3. Gage, G. J., Kipke, D. R. and Shain, W. (2012). Whole animal perfusion fixation for rodents. Jove (65). DOI: 10.3791/3564.
  4. Guo, L., Akahori, H., Harari, E., Smith, S. L., Polavarapu, R., Karmali, V., Otsuka, F., Gannon, R. L., Braumann, R. E., Dickinson, M. H., Gupta, A., Jenkins, A. L., Lipinski, M. J., Kim, J., Chhour, P., de Vries, P. S., Jinnouchi, H., Kutys, R., Mori, H., Kutyna, M. D., Torii, S., Sakamoto, A., Choi, C. U., Cheng, Q., Grove, M. L., Sawan, M. A., Zhang, Y., Cao, Y., Kolodgie, F. D., Cormode, D. P., Arking, D. E., Boerwinkle, E., Morrison, A. C., Erdmann, J., Sotoodehnia, N., Virmani, R. and Finn, A. V. (2018). CD163+ macrophages promote angiogenesis and vascular permeability accompanied by inflammation in atherosclerosis. J Clin Invest 128(3): 1106-1124.
  5. Hamer, P. W., McGeachie, J. M., Davies, M. J. and Grounds, M. D. (2002). Evans Blue Dye as an in vivo marker of myofibre damage: optimising parameters for detecting initial myofibre membrane permeability. J Anat 200 (Pt 1): 69-79.
  6. Harari, E., Guo, L., Smith, S. L., Paek, K. H., Fernandez, R., Sakamoto, A., Mori, H., Kutyna, M. D., Habib, A., Torii, S., Cornelissen, A., Jinnouchi, H., Gupta, A., Kolodgie, F. D., Virmani, R. and Finn, A. V. (2018). Direct targeting of the mTOR (mammalian target of rapamycin) kinase improves endothelial permeability in drug-eluting stents. Arterioscler Thromb Vasc Biol. 38: 2217-2224.
  7. Miles, A. A. and Miles, E. M. (1952). Vascular reactions to histamine, histamine-liberator and leukotaxine in the skin of guinea-pigs. J Physiol 118(2): 228-257.
  8. Mundi, S., Massaro, M., Scoditti, E., Carluccio, M. A., van Hinsbergh, V. W. M., Iruela-Arispe, M. L. and De Caterina, R. (2018). Endothelial permeability, LDL deposition, and cardiovascular risk factors-a review. Cardiovasc Res 114(1): 35-52.
  9. Radu, M. and Chernoff, J. (2013). An in vivo assay to test blood vessel permeability. J Vis Exp (73): e50062.
  10. Yao, L., Xue, X., Yu, P., Ni, Y. and Chen, F. (2018). Evans Blue Dye: A revisit of its applications in biomedicine. Contrast Media Mol Imaging 2018: 7628037.

简介

冠状动脉疾病仍然是发病率和死亡率的重要原因。以前的研究,包括我们的研究,都集中在斑块内出血的作用,特别是来自未成熟的微血管血管生成,作为斑块进展的重要因素,通过增加血管通透性导致进一步的斑块内出血,增加斑块中红细胞膜来源的游离胆固醇内容和炎症细胞募集。 Evans Blue Dye(EBD)测定法广泛用作脉管系统渗透性的标准测定法。然而,该方法尚未在新鲜人冠状动脉尸检样本中建立,以评估斑块内微血管通透性和血管生成。在该方案中,我们描述了评估人类冠状动脉样本的微血管通透性的方法,包括灌注冠状动脉的程序,用于组织学分析和免疫染色的动脉样本的收集以及使用适当的方法来分析图像。还提供了在小鼠模型中使用FITC-葡聚糖以评估血管通透性的任选程序。这些Evans Blue Dye程序可用于在各种病理条件下提供人样品和动物模型中内皮完整性和渗透性的功能测量。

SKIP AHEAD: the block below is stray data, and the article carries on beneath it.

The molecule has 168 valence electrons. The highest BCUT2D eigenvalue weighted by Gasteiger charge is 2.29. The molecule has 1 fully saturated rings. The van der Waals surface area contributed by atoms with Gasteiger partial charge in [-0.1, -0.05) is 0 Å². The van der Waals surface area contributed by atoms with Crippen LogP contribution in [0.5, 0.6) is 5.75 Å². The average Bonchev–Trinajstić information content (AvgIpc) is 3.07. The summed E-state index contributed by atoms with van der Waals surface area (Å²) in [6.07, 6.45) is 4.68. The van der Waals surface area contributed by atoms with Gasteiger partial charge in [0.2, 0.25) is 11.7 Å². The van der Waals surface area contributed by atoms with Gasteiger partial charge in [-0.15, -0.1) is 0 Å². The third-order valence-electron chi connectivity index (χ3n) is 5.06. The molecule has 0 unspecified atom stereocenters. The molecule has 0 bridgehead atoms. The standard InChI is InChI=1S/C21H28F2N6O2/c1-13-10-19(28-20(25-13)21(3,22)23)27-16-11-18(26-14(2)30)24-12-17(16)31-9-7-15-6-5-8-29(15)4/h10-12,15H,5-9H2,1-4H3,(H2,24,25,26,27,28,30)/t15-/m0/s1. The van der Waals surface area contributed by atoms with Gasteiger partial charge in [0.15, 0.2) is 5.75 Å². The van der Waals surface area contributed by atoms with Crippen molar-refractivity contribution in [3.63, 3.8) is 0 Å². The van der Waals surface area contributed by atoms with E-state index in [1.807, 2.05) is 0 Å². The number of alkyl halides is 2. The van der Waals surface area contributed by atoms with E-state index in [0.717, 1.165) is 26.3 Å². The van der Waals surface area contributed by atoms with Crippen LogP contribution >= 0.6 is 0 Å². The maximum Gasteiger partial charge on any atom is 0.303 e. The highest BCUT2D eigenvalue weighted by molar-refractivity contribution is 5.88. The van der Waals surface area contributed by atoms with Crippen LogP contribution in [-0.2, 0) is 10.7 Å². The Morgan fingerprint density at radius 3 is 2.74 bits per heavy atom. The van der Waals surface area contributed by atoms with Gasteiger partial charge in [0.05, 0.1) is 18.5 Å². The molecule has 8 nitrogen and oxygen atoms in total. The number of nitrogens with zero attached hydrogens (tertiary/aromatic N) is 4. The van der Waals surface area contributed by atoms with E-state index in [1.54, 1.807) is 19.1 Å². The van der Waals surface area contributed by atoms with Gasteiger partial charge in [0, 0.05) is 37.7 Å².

【背景】
血管内皮细胞主动调节血浆成分和循环细胞(包括白细胞)从血液到亚内皮组织的浸润。这种机制通常被认为是动脉粥样硬化起始和发展的关键步骤(Mundi et al。>,2018)。血管通透性的调节通过内皮细胞 - 细胞连接的协调打开和闭合来实现。在几种疾病状态下,内源性药物如组胺,凝血酶和血管内皮生长因子(VEGF)显着但可逆地以不同方式改变细胞 - 细胞连接复合物的功能和组织,导致渗透性的不同程度的增加( Dejana et al。>,2008)。我们最近展示了一种独特的机制,CD163阳性替代巨噬细胞[M(Hb)]在斑块内出血(IPH)位点吞噬血红蛋白 - 触珠蛋白复合物,促进血管内皮生长因子(VEGF)的释放,进一步导致血管内皮钙粘蛋白(VE-cad)从细胞间粘附连接处内化,从而增加血管通透性并导致动脉粥样硬化斑块进展(Guo et al。>,2018)。在上述研究中,我们使用Evans Blue Dye(EBD)溶液进行了一项新技术,以评估人冠状动脉的血管通透性。在同一项研究中,FITC-葡聚糖被用作一年前apoE小鼠模型的替代指标,以证明头臂动脉的斑块内出血,这是由于小鼠动脉的小尺寸和共焦成像所需的染料敏感性。

在20世纪以来创造的大量蓝色染料中,自1914年赫伯特·麦克莱恩·埃文斯(Herbert McLean Evans)首次申请以来,EBD一直是生物学历史最长的染料(Evans和Schulemann,1914) 。 EBD是碱性合成双偶氮(联苯胺基),分子量为961Da,具有高水溶性,使染料能够快速扩散到整个血流中。最重要的是,当静脉注射染料时,它对血浆白蛋白具有高亲和力,使染料具有保持稳定的能力,并且由于排泄速率缓慢而在整个身体中分布较长时间。 EBD的所有功能使其成为生物医学中具有多种潜在应用的非凡代理,正如Linpeng Yao最近评论的那样(Yao et al。>,2018)。这些包括但不限于血浆体积的估计,肿瘤和淋巴结的鉴定以及暴露于绿光时使用荧光作为血管通透性的潜在标志物(Hamer et al。>,2002 )。在用于确定血管通透性的测定中使用EBD背后的原理在于,在具有正常血管完整性的正常组织中,白蛋白不能通过血管壁内皮层迁移到间质中。这意味着在白蛋白-EBD复合物的情况下,染料仅限于循环。当以适当的浓度使用时,EBD相对无毒。 使用小鼠和人类受试者的体内>实验已经证明,当过量使用时,白蛋白达到其最大饱和百分比,导致血管渗漏并导致组织快速蓝色变色(Miles and Miles,1952) 。在正常条件下,通过严格控制生长因子,细胞因子和其他分子的细胞 - 细胞粘附连接,保持足够的渗透性屏障(Radu和Chernoff,2013)。然而,在影响内皮层完整性的病理条件下,包括白蛋白在内的血浆蛋白能够在各种疾病状态下发生泄漏。导致血管通透性增加的最常见的病理生理事件是当包括内皮层的血管壁受损时可能发生的急性炎症。血管扩张,血流量增加,内皮细胞连接破坏和白细胞浸润是这一过程中的关键因素。 EBD-白蛋白复合物在显微镜下可见为间质组织中的嗜碱性颜色,并表明血管通透性增加。在我们最近关于药物洗脱支架植入后内皮屏障功能障碍的研究中,在兔髂动脉支架模型中进行了EBD灌注,以证明动脉通透性与较差的内皮VE-钙粘蛋白/ P120连接和较高的巨噬细胞浸润相关(Harari 等人,>,2018)。鉴于EBD的优势,我们决定使用该技术研究人体冠状动脉的通透性。

关键字:冠心病, 动脉粥样硬化, 微血管通透性, 伊文氏蓝染色, FITC标记葡聚糖, 血管生成, 斑块内出血

材料和试剂

  1. 移液器吸头
  2. 250毫升Stericup过滤装置(默克,目录号:SCGPU02RE)
  3. Coverslips(Fisher Scientific,目录号:12-543D)
  4. Kimwipes(KCWW,Kimberly-Clark,目录号:34155)
  5. 超细注射器(BD,目录号:324911)
  6. 从新收集的尸检标本中选择人冠状动脉样本(来自CVPath登记处)
  7. [可选]一岁的apoE基因敲除(KO)小鼠(THE JACKSON LABORATORY,目录号:002052)
  8. EcoMount(Biocare Medical,目录号:EM897L)
  9. CoverMount用于非EBD染色,基于二甲苯(Avantik,目录号:SL6012-A)
  10. 伊文思蓝染料(Sigma-Aldrich,目录号:E2129-50G)
  11. FITC-dextran(Sigma-Aldrich,目录号:46945)
  12. 5%BSA(Fisher,目录号:BP1600-100)